Second, the quarter-note waves have stopped.

And thirdly, very importantly, the harmony is a sustained D-sharp minor triad. And a very widely spaced one at that. And note that on the flute's first pause, on F-sharp, the triad decorating D-sharp minor is G-sharp major. With a B-sharp! Dude, this passage isn't exactly minor — it's Dorian.

This being Nuages, when some strings play the flute's tune back at it, it gets all chromatic and half-diminishy again, only to be "corrected" by the flute under pure triads. Pure triads! And nothing can make the flute play anything except black notes.

Except the English horn, of course. (To the left, part of the full score: the clarinets are written in B-flat, thus their notes are G and F, and the English horn (COR ANG.) is in F, thus the note on the downbeat at Iº tempo is its familiar F-natural).

Well, looky there. The English horn has been in its own independent meter all along, never having to be together with any other instrument. Until now, at this very important juncture. The top F of the familiar English horn melody meets the flute exactly on this downbeat, and on the only note the flute plays that isn't a "black key".

How important is this moment? Well, now a long, long dissolution begins, the color gets darker and the music gets lower. There's one last gasp for the flute, also ending on F.

I need two more factoids and then I think I'm ready to give my idea of what this piece is about. So, a pause to consider what an inherently funny word "eschew" is.

The horns (from the continent (French) and not the island (English)) have been having their way with the tritone every time the horn (from the island) is foghorning. That's them in the arrangement, in bass clef in the second piano. After the English horn line spans the tritone from F to B, the horns echo what they feel are the important notes, with the detail stripped out: just B and F. And the harmony together with the pedal in the bass is a G dominant seventh chord.

Skip ahead to the very ending. There's no question we've ended in B. But not B minor. And this is where it starts to get heavy.

Check out the (pizzicato string) chords in the second piano part.

Dude, G dominant seventh. Together with that transposed flute lick, and the horn tritone and a pedal B (timpani) in the bass. And even the flute line, now on the white notes only, arpeggiates G7.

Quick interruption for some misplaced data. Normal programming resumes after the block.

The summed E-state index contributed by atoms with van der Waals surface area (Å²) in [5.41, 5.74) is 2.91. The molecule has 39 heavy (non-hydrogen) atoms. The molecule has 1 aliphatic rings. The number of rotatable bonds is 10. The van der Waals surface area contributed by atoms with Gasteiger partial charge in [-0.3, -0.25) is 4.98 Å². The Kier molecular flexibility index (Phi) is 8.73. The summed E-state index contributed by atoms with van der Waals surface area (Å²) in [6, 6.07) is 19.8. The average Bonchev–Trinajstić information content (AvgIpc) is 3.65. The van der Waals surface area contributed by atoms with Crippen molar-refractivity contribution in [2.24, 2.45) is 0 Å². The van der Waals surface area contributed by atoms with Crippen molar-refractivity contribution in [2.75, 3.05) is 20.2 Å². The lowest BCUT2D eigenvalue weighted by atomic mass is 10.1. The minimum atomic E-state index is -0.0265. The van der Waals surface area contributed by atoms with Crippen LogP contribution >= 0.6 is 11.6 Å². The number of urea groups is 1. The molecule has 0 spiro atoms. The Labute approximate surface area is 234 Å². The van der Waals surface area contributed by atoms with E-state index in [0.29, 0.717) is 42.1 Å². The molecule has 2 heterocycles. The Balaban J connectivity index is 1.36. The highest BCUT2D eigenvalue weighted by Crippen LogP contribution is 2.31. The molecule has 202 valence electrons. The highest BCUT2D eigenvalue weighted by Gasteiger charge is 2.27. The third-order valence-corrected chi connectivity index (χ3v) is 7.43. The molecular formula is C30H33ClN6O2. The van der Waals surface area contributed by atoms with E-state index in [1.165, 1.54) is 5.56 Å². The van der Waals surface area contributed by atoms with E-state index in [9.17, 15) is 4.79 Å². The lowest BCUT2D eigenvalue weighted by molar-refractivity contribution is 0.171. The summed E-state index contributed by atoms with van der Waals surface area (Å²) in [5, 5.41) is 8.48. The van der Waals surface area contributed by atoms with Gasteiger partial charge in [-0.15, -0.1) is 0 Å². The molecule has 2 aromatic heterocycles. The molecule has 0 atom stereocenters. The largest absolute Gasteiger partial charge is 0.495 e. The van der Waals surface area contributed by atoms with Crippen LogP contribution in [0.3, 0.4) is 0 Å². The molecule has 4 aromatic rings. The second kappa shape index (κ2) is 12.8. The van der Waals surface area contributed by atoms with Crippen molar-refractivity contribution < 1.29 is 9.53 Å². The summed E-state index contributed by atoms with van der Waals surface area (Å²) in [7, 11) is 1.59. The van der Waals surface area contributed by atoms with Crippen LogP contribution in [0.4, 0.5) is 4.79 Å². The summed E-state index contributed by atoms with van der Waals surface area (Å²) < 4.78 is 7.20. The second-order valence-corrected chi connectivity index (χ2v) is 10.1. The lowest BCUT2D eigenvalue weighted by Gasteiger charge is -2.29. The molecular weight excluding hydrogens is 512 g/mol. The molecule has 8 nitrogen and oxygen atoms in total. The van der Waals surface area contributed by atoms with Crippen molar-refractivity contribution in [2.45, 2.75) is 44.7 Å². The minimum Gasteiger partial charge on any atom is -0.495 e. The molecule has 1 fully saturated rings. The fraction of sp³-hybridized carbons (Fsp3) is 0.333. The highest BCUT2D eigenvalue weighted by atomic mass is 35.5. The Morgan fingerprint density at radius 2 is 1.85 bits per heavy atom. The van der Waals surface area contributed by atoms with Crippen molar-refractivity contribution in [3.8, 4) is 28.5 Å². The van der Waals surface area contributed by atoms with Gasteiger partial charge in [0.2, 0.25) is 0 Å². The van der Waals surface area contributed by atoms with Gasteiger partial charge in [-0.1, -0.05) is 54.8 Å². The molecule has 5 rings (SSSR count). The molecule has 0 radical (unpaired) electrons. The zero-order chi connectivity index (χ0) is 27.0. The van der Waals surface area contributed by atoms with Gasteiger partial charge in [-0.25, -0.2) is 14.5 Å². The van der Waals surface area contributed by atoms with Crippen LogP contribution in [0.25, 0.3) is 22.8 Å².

This piece isn't in B minor. It's in G7/B!

Huh? Eschew!

Which means that as soon as the fifth bar of the piece, we were squarely on a tonic chord, even though at the time we didn't know it.

And besides providing the DNA for some bass lines composed out later, the opening introduces what I think the piece is about. It's about a conflict between F-sharp and F-natural as the stable harmonizer of B. F-natural wins.

  • The seeming stability of the opening sonority of B and F-sharp is usurped by the chromaticism, clearly cadencing on B in the company of F, and F-sharp has been pushed out.
  • In all of the English horn passages, F and B are prominent and F-sharp is nowhere to be found.
  • In the D-sharp minor music, F-sharp is the incipit and the terminus of the flute melody, F-natural is nowhere to be found, and since the triads are Dorian, neither is B. Thus F-sharp gets relegated to a secondary role and is only stable when the music is not in B.
  • The parallel augmented triads just before the D-sharp minor music serve to include F-sharp and push out B. And they push out all of the whole-tone scale on B.
  • Thus the English horn dragging the flute off of the black keys at the final key change represents the beginning of the victory of F-natural. As does the final repeat of the flute melody, entirely on the white keys, finishing on F-natural.

And even if the listener has slept through Nuages, only to wake up to the second nocturne — the victory of F-natural is clearly evident in and transferred to the open fifths on F that begin Fêtes.

Game, set, match. Insert voluminous cloud metaphors to taste. Stir.